My Hum­ble Abode.......................................................

Beau­ti­ful homes from around Scot­land

No. 1 Magazine - - Scotland's No.1 -

Who: Yvonne and Alan Cor­bet live with son Alex. Alan is the Vice Pres­i­dent of Bris­tow He­li­copters and Yvonne is the Man­ag­ing Di­rect of House of Turin. What: Stately Home. Where: For­far (house­of­turin.com)

We have lived all over the world with Alan’s work so when he sug­gested we move back to Scot­land, I cer­tainly wasn’t in favour. But when I saw this mag­nif­i­cent house three years ago, my head was turned. In the past, it had been a care home and also res­i­den­tially owned by ac­tor Paul Stock­man. It was a com­plete gam­ble and we didn’t ex­pect to get it at all. I flew in from Cape Town one week­end, put a note of in­ter­est in on the Mon­day then, be­fore we knew it, it was ours. Alan hadn’t even seen it! The house is ooz­ing with his­tory. It was built back in 1659 down at Resco­bie Loch then moved brick by brick to its cur­rent lo­ca­tion in the 1900s. The Lady of the house didn’t like the orig­i­nal lo­ca­tion and so when her hus­band passed the move be­gan, it took seven years to com­plete. The house is now marked as be­ing built in 1907 which means it is not a listed build­ing. It’s be­lieved to have been gifted to Robert the Bruce af­ter a win­ning bat­tle against Eng­land. When we bought the house it had been to­tally ne­glected, it was rot­ten and mouldy in var­i­ous ar­eas – the best way to de­scribe it was unloved. And the poor gar­dens were all over-grown. The very first thing we did was hire a skip, then my hus­band, our son, our daugh­ter and I rolled up our sleeves and got stuck right in, it was a real fam­ily ef­fort and chal­lenge for ev­ery­one. We’ve added four new en-suite bath­rooms and moved some walls around to make the rooms flow bet­ter. In to­tal we had 53 new win­dows put in – with 30 still on the to do list. Al­though the house was in a state of dis­re­pair, it had pre­vi­ously had a lot of money thrown at it, with a fab­u­lous heat­ing sys­tem, lots of mod cons and Clive Chris­tian through­out the house which I can’t pos­si­bly take out. It’s quite re­stric­tive, but it’s Clive Chris­tian! The house in all re­ally isn’t too bad to main­tain. Ini­tially the cel­lar al­ways flooded and we later learned that the house ac­tu­ally sweats! We now have a de­hu­mid­i­fier run­ning 24/7. We have man­aged to cre­ate two won­der­ful rooms from this area – a wine cel­lar and a whisky room both boast­ing our own pri­vate col­lec­tion.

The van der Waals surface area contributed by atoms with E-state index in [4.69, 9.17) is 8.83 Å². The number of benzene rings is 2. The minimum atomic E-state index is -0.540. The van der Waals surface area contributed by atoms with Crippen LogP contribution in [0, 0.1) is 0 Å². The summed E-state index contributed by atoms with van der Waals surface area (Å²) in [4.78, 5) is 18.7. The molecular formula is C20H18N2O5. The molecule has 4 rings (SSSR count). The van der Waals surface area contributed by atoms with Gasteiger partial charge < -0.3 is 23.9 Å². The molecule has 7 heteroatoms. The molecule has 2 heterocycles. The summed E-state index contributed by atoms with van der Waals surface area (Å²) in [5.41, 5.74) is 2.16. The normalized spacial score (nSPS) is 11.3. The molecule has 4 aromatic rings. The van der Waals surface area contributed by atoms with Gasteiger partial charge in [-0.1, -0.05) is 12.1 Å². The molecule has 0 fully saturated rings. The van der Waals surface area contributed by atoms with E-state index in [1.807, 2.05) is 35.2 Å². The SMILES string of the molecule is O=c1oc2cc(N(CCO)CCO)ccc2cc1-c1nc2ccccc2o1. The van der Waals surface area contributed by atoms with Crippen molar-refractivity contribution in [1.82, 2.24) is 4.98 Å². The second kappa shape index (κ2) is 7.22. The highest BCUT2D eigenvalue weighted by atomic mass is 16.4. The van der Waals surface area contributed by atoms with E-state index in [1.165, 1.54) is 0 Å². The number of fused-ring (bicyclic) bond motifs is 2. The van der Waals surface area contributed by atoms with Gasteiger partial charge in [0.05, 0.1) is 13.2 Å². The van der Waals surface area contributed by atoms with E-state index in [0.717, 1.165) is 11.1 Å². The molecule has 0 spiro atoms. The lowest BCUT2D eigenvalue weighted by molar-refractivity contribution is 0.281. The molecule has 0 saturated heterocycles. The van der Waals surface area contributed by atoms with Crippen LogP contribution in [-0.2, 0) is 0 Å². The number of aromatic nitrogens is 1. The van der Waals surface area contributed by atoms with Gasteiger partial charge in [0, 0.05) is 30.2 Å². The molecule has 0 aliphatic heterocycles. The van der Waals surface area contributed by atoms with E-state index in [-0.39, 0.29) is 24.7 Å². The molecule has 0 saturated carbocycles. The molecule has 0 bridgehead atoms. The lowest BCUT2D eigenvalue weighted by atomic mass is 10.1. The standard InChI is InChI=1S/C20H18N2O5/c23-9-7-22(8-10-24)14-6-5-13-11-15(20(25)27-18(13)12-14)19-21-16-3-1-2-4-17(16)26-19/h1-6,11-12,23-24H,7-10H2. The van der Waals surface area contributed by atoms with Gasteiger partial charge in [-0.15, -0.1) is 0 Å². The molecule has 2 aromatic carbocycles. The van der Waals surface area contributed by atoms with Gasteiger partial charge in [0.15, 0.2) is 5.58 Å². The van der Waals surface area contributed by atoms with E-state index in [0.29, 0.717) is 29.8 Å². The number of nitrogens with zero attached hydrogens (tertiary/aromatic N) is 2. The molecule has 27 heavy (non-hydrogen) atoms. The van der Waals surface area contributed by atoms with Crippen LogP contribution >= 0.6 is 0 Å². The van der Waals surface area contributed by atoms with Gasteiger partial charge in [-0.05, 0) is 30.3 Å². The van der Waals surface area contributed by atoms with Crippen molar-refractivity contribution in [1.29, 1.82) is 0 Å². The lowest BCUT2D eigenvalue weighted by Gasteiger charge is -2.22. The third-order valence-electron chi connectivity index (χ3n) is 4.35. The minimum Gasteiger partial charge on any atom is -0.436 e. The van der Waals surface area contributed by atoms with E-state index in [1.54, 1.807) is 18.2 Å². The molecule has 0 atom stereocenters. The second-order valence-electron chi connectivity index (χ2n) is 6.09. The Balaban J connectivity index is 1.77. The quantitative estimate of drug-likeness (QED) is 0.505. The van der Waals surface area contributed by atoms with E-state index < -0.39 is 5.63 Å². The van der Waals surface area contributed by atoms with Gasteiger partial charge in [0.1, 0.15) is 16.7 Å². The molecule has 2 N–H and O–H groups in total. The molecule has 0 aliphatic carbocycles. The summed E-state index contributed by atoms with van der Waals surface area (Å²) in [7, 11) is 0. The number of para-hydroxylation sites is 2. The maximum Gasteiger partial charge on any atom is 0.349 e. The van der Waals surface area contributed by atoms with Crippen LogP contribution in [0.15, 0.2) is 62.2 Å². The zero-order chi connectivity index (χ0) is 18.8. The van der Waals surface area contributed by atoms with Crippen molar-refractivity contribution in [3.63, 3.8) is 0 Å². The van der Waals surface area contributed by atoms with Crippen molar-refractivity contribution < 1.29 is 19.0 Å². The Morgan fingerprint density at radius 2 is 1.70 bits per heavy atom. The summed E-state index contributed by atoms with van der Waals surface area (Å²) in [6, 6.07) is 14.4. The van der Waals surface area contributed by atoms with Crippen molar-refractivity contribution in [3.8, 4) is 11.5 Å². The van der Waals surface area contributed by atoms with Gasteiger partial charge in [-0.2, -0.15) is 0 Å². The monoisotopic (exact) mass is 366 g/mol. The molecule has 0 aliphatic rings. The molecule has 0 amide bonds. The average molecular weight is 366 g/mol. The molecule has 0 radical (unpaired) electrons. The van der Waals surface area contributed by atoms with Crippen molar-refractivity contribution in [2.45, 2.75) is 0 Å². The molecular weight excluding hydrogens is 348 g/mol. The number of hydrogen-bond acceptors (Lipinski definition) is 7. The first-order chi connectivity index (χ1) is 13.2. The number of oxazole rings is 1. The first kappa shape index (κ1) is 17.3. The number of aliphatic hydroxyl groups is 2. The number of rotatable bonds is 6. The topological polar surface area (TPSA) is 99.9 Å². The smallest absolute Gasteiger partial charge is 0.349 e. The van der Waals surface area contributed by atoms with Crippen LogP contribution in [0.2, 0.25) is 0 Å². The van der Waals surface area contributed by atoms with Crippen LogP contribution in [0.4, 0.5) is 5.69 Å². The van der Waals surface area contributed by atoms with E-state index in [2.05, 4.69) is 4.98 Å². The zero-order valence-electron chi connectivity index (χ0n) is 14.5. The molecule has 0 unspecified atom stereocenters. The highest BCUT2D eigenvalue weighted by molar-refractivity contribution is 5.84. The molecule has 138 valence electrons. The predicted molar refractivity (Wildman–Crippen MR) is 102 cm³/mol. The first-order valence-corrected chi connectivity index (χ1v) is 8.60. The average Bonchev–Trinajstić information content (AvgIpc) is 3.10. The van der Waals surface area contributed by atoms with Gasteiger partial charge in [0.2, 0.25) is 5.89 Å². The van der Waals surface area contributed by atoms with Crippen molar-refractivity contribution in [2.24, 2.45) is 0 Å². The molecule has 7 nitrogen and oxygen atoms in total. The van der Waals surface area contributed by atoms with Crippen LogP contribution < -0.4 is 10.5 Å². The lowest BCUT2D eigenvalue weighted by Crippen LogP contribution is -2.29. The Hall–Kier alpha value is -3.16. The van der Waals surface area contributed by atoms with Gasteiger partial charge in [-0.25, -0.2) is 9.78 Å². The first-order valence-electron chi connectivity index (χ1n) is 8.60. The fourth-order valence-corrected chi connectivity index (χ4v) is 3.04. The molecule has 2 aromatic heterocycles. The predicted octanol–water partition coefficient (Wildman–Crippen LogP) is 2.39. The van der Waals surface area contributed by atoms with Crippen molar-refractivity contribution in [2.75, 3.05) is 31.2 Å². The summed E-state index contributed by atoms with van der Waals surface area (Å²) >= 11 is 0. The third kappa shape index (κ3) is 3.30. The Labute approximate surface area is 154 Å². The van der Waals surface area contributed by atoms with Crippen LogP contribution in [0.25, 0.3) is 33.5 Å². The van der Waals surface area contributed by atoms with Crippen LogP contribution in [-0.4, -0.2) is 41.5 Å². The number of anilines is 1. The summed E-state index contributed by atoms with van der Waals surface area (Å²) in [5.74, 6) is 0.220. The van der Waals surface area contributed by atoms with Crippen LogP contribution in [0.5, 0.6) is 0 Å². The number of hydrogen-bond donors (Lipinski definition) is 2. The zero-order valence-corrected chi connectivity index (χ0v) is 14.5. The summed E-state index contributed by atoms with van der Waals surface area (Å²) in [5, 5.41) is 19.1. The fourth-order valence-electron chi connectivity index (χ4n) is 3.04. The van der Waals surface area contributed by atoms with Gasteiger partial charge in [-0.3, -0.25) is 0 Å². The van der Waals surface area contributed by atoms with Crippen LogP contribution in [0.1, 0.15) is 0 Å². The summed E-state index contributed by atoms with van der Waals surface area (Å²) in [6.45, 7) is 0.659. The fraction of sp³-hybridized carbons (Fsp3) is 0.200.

As we of­fer ex­clu­sive use of the house, it’s re­ally im­por­tant to me that ev­ery­one feels at home, as op­posed to a ho­tel – noth­ing is im­pos­si­ble here! So it’s been dec­o­rated with this in mind. I would say it’s a nod to Scot­land with an Asian in­flu­ence. There’s a lot of ap­pre­ci­a­tion to­wards the house and we’ve dec­o­rated sym­pa­thet­i­cally around its her­itage. It wasn’t par­tic­u­larly a blank can­vas when we bought it with half a mile of red car­pets through­out – which isn’t ex­actly a bad point as red is my favourite colour! I love his­tory and don’t do con­tem­po­rary. I sup­pose we’ve adapted our in­te­rior style to suit where we have lived, colour­ful palms in Malaysia, cool oa­sis of whites in Dubai. So here why not hang tar­tan wall­pa­per! I ab­so­lutely love an­i­mal print! It’s a neu­tral, you could put it any­where, I’m known as the leop­ard queen. If I was al­lowed I would have a full room with leop­ard print. There’s lit­tle leop­ard ac­cents through­out the house.

You will also see a large va­ri­ety of Asian pieces through­out the house too. I have had many of these shipped from China. This was my job be­fore we moved – im­port­ing Chi­nese fur­ni­ture. I love its weath­ered wood look and I don’t think it looks out of place in this house. Our life jour­ney is in and around this house, with ev­ery piece hav­ing a story. I don’t have any dé­cor re­grets as such, but I’m not overly keen on the yel­low hall­way. I don’t re­ally like citrus colours, I’m more a lover of deep colours like red and I love gold. The an­tique mir­rors in the bath­room are one of my hap­pi­est dé­cor de­ci­sions. Along with Henry the Stag, he’s very ma­jes­tic. He came from an es­tate in In­ver­ness! I’m a bar­gain buyer so I re­ally haven’t splashed out on any­thing, per­haps the en-suites and Henry (the stag) are my splurge pieces. My best bud­get buys are the an­tique mir­ror which were auc­tion buys, the an­tique hall chairs, and I’ve a weak­ness for floor length mir­rors, which I had made in china for but­tons. I like a bar­gain! I couldn’t live with­out my can­dles and mir­rors, I have them ev­ery­where. I love heavy gilded an­tique mir­rors, they brighten up any room. A trick of mine is to have a can­dle in front of mir­rors to give a re­ally lovely ef­fect. An­other tip is to hang a mir­ror op­po­site the win­dow so you can take in the views from any­where in the room and use can­dles to cre­ate an at­mos­phere. My other love is for flow­ers, white lilies for the sum­mer months and red roses for the win­ter, these flow­ers just re­ally work for this house. And my Chofa – Thai Tem­ple, it holds so many mem­o­ries for me. The con­ser­va­tory is my favourite part of the house. The views over the gar­dens are breath­tak­ing and you can see ev­ery­thing. It’s so bright and in the morn­ing the deer walk past the win­dows. Per­haps this room has more mean­ing as sum­mer is with­out a doubt my favourite sea­son. I love the long light nights, so much day­light, there is nowhere bet­ter to be than Scot­land in the sum­mer. I never thought I’d end up liv­ing in such a house. I imag­ined I’d spend my life trav­el­ling, when I was younger I couldn’t wait to leave Scot­land. I was an orig­i­nal Cale­do­nia Air­ways cabin crew gal and I loved ev­ery minute of my trav­els, I would spend ev­ery minute of ev­ery hour out and about ex­plor­ing when we landed on over­seas soil. But I do love this house, I al­ways need a project. My ad­vice to any­one tak­ing on a project like this or dec­o­rat­ing a room is to ac­knowl­edge the space, it’s her­itage and its views.